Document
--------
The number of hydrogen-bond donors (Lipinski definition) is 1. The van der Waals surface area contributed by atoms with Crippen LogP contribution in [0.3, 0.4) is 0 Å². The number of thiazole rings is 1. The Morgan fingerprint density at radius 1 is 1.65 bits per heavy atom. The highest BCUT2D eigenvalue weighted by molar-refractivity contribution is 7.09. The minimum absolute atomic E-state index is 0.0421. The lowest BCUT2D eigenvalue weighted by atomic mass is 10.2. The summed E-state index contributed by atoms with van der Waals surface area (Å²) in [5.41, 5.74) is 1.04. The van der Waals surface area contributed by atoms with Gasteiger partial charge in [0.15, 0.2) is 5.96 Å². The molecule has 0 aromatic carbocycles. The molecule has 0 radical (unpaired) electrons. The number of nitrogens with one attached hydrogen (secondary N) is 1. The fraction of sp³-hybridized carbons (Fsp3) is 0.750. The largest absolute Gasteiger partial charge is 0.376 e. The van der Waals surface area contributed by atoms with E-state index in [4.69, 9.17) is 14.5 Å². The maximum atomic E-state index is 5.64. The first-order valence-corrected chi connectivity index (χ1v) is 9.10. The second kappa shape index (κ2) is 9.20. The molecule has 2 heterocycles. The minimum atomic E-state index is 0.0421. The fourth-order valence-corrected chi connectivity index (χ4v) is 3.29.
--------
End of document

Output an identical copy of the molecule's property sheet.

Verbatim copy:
The number of hydrogen-bond donors (Lipinski definition) is 1. The van der Waals surface area contributed by atoms with Crippen LogP contribution in [0.3, 0.4) is 0 Å². The number of thiazole rings is 1. The Morgan fingerprint density at radius 1 is 1.65 bits per heavy atom. The highest BCUT2D eigenvalue weighted by molar-refractivity contribution is 7.09. The minimum absolute atomic E-state index is 0.0421. The lowest BCUT2D eigenvalue weighted by atomic mass is 10.2. The summed E-state index contributed by atoms with van der Waals surface area (Å²) in [5.41, 5.74) is 1.04. The van der Waals surface area contributed by atoms with Gasteiger partial charge in [0.15, 0.2) is 5.96 Å². The molecule has 0 aromatic carbocycles. The molecule has 0 radical (unpaired) electrons. The number of nitrogens with one attached hydrogen (secondary N) is 1. The fraction of sp³-hybridized carbons (Fsp3) is 0.750. The largest absolute Gasteiger partial charge is 0.376 e. The van der Waals surface area contributed by atoms with E-state index in [4.69, 9.17) is 14.5 Å². The maximum atomic E-state index is 5.64. The first-order valence-corrected chi connectivity index (χ1v) is 9.10. The second kappa shape index (κ2) is 9.20. The molecule has 2 heterocycles. The minimum atomic E-state index is 0.0421. The fourth-order valence-corrected chi connectivity index (χ4v) is 3.29.